Besondere Vorkommnisse: Keine. Erinnerungen eines Lehrers in der DDR.
“…eternal grouch and pessimist, adopting an oppositional stance through more or less subversive expressions to almost any problem…” So the assessment of a teacher colleague, who was watching him as a Stasi informant. It was quite an accurate description of the author’s attitude towards the GDR. As a young adult Hans-Dieter Waltz had been strongly influenced by the war and by National Socialism, that he had had to participate in actively as a ninth grade student. His hope to finally live in a free country was destroyed by the developments in East Germany. In his account Waltz relives the time of National Socialism and the GDR and allows the reader an insight into daily life and the development of schooling in the GDR. Even though his age was setting him limits, post-reunification the PhD chemist was active in various ways in the organization of the new democratic order on a municipal level. 2001 he was honored with a First Class Federal Cross of Merit for his lifetime achievement.
Waltz, Hans-Dieter: Besondere Vorkommnisse: Keine. Erinnerungen eines Lehrers in der DDR.
ISBN 978-3-937772-18-9, Paperback, 280 pages, 24,90 Euro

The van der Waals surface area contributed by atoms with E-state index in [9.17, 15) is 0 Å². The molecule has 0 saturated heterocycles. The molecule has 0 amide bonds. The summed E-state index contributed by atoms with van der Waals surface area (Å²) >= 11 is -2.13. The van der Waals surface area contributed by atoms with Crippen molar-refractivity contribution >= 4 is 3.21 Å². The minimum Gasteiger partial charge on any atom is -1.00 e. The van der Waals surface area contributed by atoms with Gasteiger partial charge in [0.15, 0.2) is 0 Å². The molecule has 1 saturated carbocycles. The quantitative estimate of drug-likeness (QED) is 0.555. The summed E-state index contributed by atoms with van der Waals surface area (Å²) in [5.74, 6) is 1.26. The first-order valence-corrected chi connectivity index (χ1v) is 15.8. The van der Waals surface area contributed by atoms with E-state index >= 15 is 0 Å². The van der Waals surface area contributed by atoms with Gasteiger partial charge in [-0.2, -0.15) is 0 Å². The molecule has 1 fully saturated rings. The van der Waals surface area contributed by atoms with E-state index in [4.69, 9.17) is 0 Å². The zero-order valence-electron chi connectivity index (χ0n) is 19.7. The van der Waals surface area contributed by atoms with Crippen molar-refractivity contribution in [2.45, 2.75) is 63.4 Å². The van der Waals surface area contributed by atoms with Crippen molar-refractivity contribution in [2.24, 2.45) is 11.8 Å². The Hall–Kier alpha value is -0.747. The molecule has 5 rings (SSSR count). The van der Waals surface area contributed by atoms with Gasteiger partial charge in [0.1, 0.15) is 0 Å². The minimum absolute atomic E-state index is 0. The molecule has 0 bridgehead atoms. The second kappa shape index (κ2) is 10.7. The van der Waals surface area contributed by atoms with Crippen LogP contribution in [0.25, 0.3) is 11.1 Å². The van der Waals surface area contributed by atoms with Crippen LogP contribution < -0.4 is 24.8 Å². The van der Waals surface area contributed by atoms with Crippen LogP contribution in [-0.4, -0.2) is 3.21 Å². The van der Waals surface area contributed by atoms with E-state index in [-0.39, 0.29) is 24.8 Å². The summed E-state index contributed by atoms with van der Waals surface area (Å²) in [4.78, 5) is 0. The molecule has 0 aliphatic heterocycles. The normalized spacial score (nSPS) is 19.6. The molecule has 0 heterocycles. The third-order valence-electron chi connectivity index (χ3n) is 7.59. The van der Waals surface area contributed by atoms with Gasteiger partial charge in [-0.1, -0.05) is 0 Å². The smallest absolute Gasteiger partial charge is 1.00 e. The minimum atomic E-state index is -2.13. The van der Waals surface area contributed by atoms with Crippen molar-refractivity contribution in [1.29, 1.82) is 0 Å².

“Making plans turned out to be a similar mania as the dreadful state of conferences had already proven to be. There was sitting upon sitting – no end in sight. The daily work affairs, of course, needed to be sorted during the weekly team conferences. Most important things, especially those of the most essential nature (and which were not of the most essential nature?), were dealt with in these “pedagogical councils” that we had the joy of looking forward to each six to eight weeks. This is where the headmaster had the thoroughly taken advantage of opportunity to lay out the state of affairs of the students’, teachers’ and individual classrooms’ political and ideological development, to make (mandatory) suggestions relating to labor optimization and to deal out copious amounts of criticism about sub-standardly functioning colleagues. Rarely did anyone emerge unscathed. (…) Many a problem could only be solved with all the colleagues of an individual grade level involved, so, about three to four times a year a grade conference (Stufenkonferenz) was called. If one happened to teach across multiple grade levels, this meant an additional ten to twelve conferences. Each school had expert roundtables (Fachzirkel) relating to the different subjects that were taught. All teachers had to be a part of the roundtable relating to the subject they taught in order to coordinate the matters of the subject and these roundtables met every four weeks. As everyone taught multiple subjects this was adding another eight “conferences” per year. As roundtables were also held on district level and each teacher was assigned to one or more this meant another five to six annual sessions to look forward to. The most important tool kit and equipment was imparted at the so called “Parteilehrjahr” (regular “guidance and coaching” by the Socialist Unity Party) that needed to be visited every four weeks. In addition, this particular conference called for written preparation. (…) And of course other organizations also insisted upon their right to congregate, for example the school group of the German Soviet Friendship Alliance (DSF - Deutsch-Sowjetische Freundschaft), as who in their right mind would not have friendship with Soviet persons at the top of the list of their heart’s priorities and want to communicate about it? (…) And as a teacher could barely function in relation to their own subjects without being instructed such conferences that instructed on being instructed were also included…”